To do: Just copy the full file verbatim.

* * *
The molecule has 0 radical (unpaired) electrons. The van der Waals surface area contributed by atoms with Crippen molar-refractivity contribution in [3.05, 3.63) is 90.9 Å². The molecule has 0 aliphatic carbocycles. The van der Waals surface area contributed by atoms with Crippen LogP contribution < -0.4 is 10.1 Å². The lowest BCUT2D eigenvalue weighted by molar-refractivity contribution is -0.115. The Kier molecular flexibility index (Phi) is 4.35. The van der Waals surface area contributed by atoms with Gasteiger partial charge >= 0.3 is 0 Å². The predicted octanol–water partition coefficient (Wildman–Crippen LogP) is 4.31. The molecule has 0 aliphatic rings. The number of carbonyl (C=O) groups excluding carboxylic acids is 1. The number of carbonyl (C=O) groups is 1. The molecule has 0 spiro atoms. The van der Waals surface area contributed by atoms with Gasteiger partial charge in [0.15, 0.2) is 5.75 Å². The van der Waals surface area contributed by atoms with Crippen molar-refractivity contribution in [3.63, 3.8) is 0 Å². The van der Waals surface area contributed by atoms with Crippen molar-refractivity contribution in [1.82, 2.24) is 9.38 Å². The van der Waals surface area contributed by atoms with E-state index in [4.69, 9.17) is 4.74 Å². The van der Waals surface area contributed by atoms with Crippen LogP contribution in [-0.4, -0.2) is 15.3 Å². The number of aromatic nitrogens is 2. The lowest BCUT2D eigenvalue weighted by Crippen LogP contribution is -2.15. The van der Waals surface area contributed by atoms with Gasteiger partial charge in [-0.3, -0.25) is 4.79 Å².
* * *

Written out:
The molecule has 0 radical (unpaired) electrons. The van der Waals surface area contributed by atoms with Crippen molar-refractivity contribution in [3.05, 3.63) is 90.9 Å². The molecule has 0 aliphatic carbocycles. The van der Waals surface area contributed by atoms with Crippen LogP contribution < -0.4 is 10.1 Å². The lowest BCUT2D eigenvalue weighted by molar-refractivity contribution is -0.115. The Kier molecular flexibility index (Phi) is 4.35. The van der Waals surface area contributed by atoms with Gasteiger partial charge >= 0.3 is 0 Å². The predicted octanol–water partition coefficient (Wildman–Crippen LogP) is 4.31. The molecule has 0 aliphatic rings. The number of carbonyl (C=O) groups excluding carboxylic acids is 1. The number of carbonyl (C=O) groups is 1. The molecule has 0 spiro atoms. The van der Waals surface area contributed by atoms with Gasteiger partial charge in [0.15, 0.2) is 5.75 Å². The van der Waals surface area contributed by atoms with Crippen molar-refractivity contribution in [3.63, 3.8) is 0 Å². The van der Waals surface area contributed by atoms with Crippen molar-refractivity contribution in [1.82, 2.24) is 9.38 Å². The van der Waals surface area contributed by atoms with E-state index in [4.69, 9.17) is 4.74 Å². The van der Waals surface area contributed by atoms with Crippen LogP contribution in [-0.4, -0.2) is 15.3 Å². The number of aromatic nitrogens is 2. The lowest BCUT2D eigenvalue weighted by Crippen LogP contribution is -2.15. The van der Waals surface area contributed by atoms with Gasteiger partial charge in [-0.3, -0.25) is 4.79 Å².